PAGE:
Anderson Cooper, reporting for CBS’s long-running “newsmagazine” 60 Minutes, has dished on new data about screen time and the brain changes it triggers in children. On a protracted segment, the silver fox showed the MRI scans that prove extended exposure to screens and digital entertainment is altering the minds of kids. Those scans come from children enrolling in the National Institute of Health’s first major longitudinal study of the effects of screen time, drugs, and sports injuries on kid neurology. And it all sounded like a very big deal. Unfortunately, the report, which reached an audience of millions, didn’t dwell on the small stuff.
This is not to say that the report was precisely wrong, but that the vector of reporting — the notion that brains might be changed by exposure to screens — overwhelmed the facts of the story to such a degree that it was hard to focus on what the researchers were actually saying. Dr. Gaya Dowling of the National Institutes of Health told Cooper, “We don’t know if it’s being caused by the screen time. We don’t know if it’s a bad thing,” but the implication of the reportage remained clear.
It makes sense that Cooper and 60 Minutes are leaning into screen time reporting. As screens proliferate, parents are becoming more anxious about the hours kids spend in the blue glow of their TVs and tablets. At the same time, researchers are sounding the alarm. Some even say that screen time is this generation’s smoking: a seemingly harmless activity that will turn out to have dire long-term consequences. There is science to support an addiction metaphor. Some kids who spend more than two hours a day with screens score lower on “thinking and learning” tests.
Unfortunately, it remains unclear precisely what this means. Why? Because science takes time. Dr. Dowling can offer data, but is reticent to offer firm conclusions for good reason: We don’t have the information to support them. What does that mean for parents? Essentially that they have, in queueing up Netflix, made their kids part of a culture-wide experiment in childhood screen exposure. It could go well! It could also go very badly. It’s hard to say.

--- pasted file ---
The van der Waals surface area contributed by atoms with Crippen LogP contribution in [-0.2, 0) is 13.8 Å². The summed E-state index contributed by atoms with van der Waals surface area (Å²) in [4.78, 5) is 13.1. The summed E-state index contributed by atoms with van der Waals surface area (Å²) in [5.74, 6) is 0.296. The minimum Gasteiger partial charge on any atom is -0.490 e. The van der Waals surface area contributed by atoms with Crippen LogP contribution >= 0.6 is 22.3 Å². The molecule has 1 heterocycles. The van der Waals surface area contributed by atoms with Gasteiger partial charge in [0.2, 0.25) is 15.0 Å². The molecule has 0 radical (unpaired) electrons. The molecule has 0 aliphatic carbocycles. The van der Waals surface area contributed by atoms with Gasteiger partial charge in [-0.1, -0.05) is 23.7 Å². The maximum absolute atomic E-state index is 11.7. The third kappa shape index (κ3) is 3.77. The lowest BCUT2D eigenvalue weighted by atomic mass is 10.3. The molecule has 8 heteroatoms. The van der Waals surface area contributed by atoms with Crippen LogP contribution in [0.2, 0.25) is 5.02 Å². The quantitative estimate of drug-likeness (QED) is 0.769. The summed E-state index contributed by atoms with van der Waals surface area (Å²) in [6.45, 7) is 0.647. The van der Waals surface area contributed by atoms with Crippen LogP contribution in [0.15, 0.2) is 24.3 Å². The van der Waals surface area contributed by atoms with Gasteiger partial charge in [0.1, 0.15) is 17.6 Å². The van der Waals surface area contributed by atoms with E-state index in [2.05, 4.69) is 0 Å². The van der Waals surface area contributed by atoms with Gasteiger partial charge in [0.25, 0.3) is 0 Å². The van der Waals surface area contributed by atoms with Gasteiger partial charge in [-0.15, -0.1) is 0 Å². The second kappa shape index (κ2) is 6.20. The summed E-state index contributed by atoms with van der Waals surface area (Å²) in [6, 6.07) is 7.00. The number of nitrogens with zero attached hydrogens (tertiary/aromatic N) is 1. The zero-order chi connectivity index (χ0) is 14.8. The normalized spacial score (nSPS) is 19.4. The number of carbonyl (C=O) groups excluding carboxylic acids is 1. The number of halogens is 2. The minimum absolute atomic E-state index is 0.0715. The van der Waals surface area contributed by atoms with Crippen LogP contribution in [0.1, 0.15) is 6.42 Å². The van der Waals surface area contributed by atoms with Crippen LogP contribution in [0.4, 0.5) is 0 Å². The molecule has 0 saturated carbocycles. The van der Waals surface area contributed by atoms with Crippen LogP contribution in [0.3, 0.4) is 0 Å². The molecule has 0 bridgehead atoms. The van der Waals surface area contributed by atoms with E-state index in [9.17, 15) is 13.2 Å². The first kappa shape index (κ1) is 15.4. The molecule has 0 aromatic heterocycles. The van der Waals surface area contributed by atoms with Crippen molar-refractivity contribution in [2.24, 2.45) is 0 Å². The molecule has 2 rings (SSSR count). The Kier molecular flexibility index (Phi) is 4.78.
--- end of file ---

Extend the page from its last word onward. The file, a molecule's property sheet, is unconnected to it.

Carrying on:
The fact that toddlers don’t want to give back a tablet playing wildly interactive apps is interesting, but there’s not a definitive best practice to be pulled from the wreckage of that observation. Discovering that a bunch of college students felt better about their life after limiting social media time to 30 minutes a day is great but doesn’t offer many insights to parents. And sure, it’s quite possible that screen time will change a child’s brain. But do you know what else will? Literally everything.
One researcher Cooper spoke with correlated the rise of cell phones with the rise of teen depression since the late 1990s. Okay. That’s really interesting and there might be something there. However, that’s not causation. It remains possible that life for teens has just gotten more depressing.
Part of the problem with the data on screen time is that there haven’t been any good longitudinal studies that show the effects of screen time over time. That’s important. And that’s why the NIH study is legitimately newsworthy. But even when the results from the study are in, sometime in the next decade, the data is unlikely to offer clear-cut solutions.
Should parents pay attention to the data? Absolutely. It’s important to make parenting decisions in the most informed way possible. But it’s also important to know what you know and to know what you don’t know. We don’t know that children’s brains are being reshaped by screen time. We also don’t know that their brains are not being reshaped by screen time. Parents who feel nervous about that are reacting appropriately.